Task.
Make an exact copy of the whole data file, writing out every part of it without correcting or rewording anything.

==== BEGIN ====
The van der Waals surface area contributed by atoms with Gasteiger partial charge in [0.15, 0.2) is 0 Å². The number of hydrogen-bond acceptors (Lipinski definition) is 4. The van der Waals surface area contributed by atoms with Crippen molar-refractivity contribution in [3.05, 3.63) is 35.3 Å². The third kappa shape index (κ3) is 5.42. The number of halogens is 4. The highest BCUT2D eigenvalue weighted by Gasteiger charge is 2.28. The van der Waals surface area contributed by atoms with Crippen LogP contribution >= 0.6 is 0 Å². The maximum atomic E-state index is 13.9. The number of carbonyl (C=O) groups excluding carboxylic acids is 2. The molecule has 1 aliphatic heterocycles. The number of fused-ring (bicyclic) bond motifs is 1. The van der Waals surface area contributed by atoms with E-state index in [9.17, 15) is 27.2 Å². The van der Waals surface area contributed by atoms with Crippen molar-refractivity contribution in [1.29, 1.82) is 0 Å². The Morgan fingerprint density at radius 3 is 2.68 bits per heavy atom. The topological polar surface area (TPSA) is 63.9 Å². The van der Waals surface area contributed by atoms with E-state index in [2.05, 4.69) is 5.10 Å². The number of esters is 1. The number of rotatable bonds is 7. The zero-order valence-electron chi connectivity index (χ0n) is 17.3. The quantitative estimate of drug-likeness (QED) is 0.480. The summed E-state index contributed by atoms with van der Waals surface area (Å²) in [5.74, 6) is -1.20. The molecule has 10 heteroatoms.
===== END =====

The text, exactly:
The van der Waals surface area contributed by atoms with Gasteiger partial charge in [0.15, 0.2) is 0 Å². The number of hydrogen-bond acceptors (Lipinski definition) is 4. The van der Waals surface area contributed by atoms with Crippen molar-refractivity contribution in [3.05, 3.63) is 35.3 Å². The third kappa shape index (κ3) is 5.42. The number of halogens is 4. The highest BCUT2D eigenvalue weighted by Gasteiger charge is 2.28. The van der Waals surface area contributed by atoms with Crippen LogP contribution >= 0.6 is 0 Å². The maximum atomic E-state index is 13.9. The number of carbonyl (C=O) groups excluding carboxylic acids is 2. The molecule has 1 aliphatic heterocycles. The number of fused-ring (bicyclic) bond motifs is 1. The van der Waals surface area contributed by atoms with E-state index in [9.17, 15) is 27.2 Å². The van der Waals surface area contributed by atoms with Crippen molar-refractivity contribution in [1.29, 1.82) is 0 Å². The Morgan fingerprint density at radius 3 is 2.68 bits per heavy atom. The topological polar surface area (TPSA) is 63.9 Å². The van der Waals surface area contributed by atoms with E-state index in [2.05, 4.69) is 5.10 Å². The number of esters is 1. The number of rotatable bonds is 7. The zero-order valence-electron chi connectivity index (χ0n) is 17.3. The quantitative estimate of drug-likeness (QED) is 0.480. The summed E-state index contributed by atoms with van der Waals surface area (Å²) in [5.74, 6) is -1.20. The molecule has 10 heteroatoms.